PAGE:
1952- The first Screen Actors Guild Strike. President Walter Pidgeon -Dr. Morbius in Forbidden Planet- had the movie stars hit the bricks to win television and commercial residuals. The final deals were settled by then SAG president Ronald Reagan in 1960. Ronnie compromised with the studio heads (who later backed his bid for the governorship of California) that only residuals for films after 1955 would be paid.

Actors who made their big hits in the 30's and 40s like Laurel and Hardy, the Marx Brothers, and The Little Rascals were left out. Mickey Rooney, who's Andy Hardy movies were the box office champs of the mid-1940's put it mildly: "Reagan screwed me !!"

1955- the first hovercraft design patented. It wasn't built and launched until 1959.

1963- Kenya under Njomo Kenyatta declared independence from Britain.

1975- Sarah Jane Moore pleaded guilty to trying to assassinate President Gerald Ford.

1980- The song “Whip It” by Devo won a gold record.

1991-Actor Richard Gere married supermodel Cindy Crawford.

2000- THE SUPREME COURT PICKED THE PRESIDENT. In the tightest presidential election since 1877, The U.S. Supreme Court ruled George W. Bush won over Vice President Al Gore. They stated that although there may have been irregularities in the vote counting in the decisive state of Florida, it was too late and pointless to continue the recount, so they were suspending all further appeals. Al Gore and the Democrats quickly caved in and squelched attempts by African-American congressmen to point out voter discrimination.
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Yesterday’s Question: In George Washington’s time, they called it the Great Northern River. What do we call it today?

Answer: The Hudson River.


Dec 11, 2014
December 11th, 2014

Question: In George Washington’s time, they called it the Great Northern River. What do we call it today?

Yesterday’s Question answered below: Pharaoh Amenhotep IV was the pharaoh who tried to change the religion of Egypt to monotheism. Worship of the sun god Aton. In so doing, he changed his name. What is Amenhotep IV better known as..?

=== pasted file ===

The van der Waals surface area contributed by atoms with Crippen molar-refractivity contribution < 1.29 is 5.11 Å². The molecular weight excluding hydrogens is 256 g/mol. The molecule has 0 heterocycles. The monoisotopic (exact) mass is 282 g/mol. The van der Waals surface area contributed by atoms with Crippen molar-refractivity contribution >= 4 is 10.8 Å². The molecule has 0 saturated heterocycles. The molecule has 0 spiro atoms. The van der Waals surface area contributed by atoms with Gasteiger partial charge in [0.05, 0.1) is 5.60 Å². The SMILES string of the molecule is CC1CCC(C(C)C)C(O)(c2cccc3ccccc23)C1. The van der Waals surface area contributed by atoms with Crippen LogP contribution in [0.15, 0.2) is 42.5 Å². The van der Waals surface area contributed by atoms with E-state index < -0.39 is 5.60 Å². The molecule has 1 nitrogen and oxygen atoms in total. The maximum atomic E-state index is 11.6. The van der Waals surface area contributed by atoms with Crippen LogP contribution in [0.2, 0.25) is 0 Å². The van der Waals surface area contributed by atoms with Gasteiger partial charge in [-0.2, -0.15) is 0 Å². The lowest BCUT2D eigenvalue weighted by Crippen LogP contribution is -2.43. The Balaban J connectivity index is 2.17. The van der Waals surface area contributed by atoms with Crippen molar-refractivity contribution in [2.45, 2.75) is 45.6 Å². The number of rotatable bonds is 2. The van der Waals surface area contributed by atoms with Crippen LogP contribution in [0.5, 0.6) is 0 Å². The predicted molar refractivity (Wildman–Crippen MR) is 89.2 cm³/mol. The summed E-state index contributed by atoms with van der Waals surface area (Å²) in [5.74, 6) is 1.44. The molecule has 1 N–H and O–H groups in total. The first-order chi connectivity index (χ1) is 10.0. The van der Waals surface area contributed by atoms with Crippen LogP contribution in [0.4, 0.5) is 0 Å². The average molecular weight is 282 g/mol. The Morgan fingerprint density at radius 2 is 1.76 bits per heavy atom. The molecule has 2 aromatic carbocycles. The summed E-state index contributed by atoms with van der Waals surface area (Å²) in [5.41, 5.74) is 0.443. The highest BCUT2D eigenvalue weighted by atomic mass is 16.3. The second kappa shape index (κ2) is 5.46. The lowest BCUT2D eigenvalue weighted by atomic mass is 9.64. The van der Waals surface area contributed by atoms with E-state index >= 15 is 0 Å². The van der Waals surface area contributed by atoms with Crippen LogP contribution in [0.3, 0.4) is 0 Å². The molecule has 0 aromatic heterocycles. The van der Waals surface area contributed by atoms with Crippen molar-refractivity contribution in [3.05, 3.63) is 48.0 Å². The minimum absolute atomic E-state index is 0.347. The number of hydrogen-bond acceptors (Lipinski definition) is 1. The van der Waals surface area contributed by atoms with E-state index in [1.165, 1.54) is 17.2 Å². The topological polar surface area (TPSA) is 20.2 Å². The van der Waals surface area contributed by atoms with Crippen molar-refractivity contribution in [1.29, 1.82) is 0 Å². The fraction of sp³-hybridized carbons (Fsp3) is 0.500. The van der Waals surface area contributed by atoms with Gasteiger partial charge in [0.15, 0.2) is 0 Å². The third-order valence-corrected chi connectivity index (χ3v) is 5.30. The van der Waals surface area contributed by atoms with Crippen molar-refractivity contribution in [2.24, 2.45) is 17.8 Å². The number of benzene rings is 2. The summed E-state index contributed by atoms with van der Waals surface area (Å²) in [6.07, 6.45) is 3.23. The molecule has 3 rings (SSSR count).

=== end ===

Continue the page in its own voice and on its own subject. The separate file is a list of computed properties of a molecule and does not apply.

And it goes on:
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History for 12/11/2014
Birthdays: Sir David Brewster,1781- inventor of the kaleidoscope, Fiorello LaGuardia, Robert Koch, conqueror of tuberculosis, Alexander Solzhenitsyn, Carlo Ponti, Gilbert Roland, Big Mama Mabel Thornton, Vampira, Jean Marais, Jean Louis Tritignant, Tom Hayden, Jermaine Jackson, McCoy Tyner- John Coltrane's pianist, Brenda Lee, Rita Moreno is 83, Teri Garr is 67, Mos Def is 41, Mo’nique is 47

493 AD.- Today is the feast of Greek Saint Simon Stylites the greatest of all the religious hermits known as pillar-sitters. He died at the age of 85 after having sat on top of a solitary stone column for 35 years. He only descended twice, once to chastise the Byzantine Emperor. The Patriarch of Constantinople even had to be hoisted up by ropes and pulleys to ordain him a priest.

711AD- death of Byzantine Emperor Justinian II Rhino-Nose. Gotta love that nickname.

1718- After many wars Swedish King Charles XII the "Madman of the North" was shot and killed by a Danish sergeant while peeping over a trench parapet. He was a brilliant general but had a bad habit of getting too close to the action for a look. The day before his great battle at Poltava with Russian Czar Peter the Great, Charles was wounded, and had to direct the battle from a stretcher. He lost.

1785-French artist Jean Baptiste Greuze was well known for making popular paintings of simple scenes like Young Girl Weeping For Her Dead Bird. This day he went to the Paris police prefect and accused his wife Gabriele Babuti of “Persistently receiving lovers into his home over his protests, stealing large sums of his money, and trying to batter in his head with a chamber pot.” He was granted a legal separation.

1793- Last July when the French Revolutionary Convention heard of the assassination of their great radical leader Jean Paul Marat one delegate called out “David ! We Need You!” This day Jacques David unveiled his painting THE DEATH OF MARAT for the first time.

1816- Indiana admitted to the union.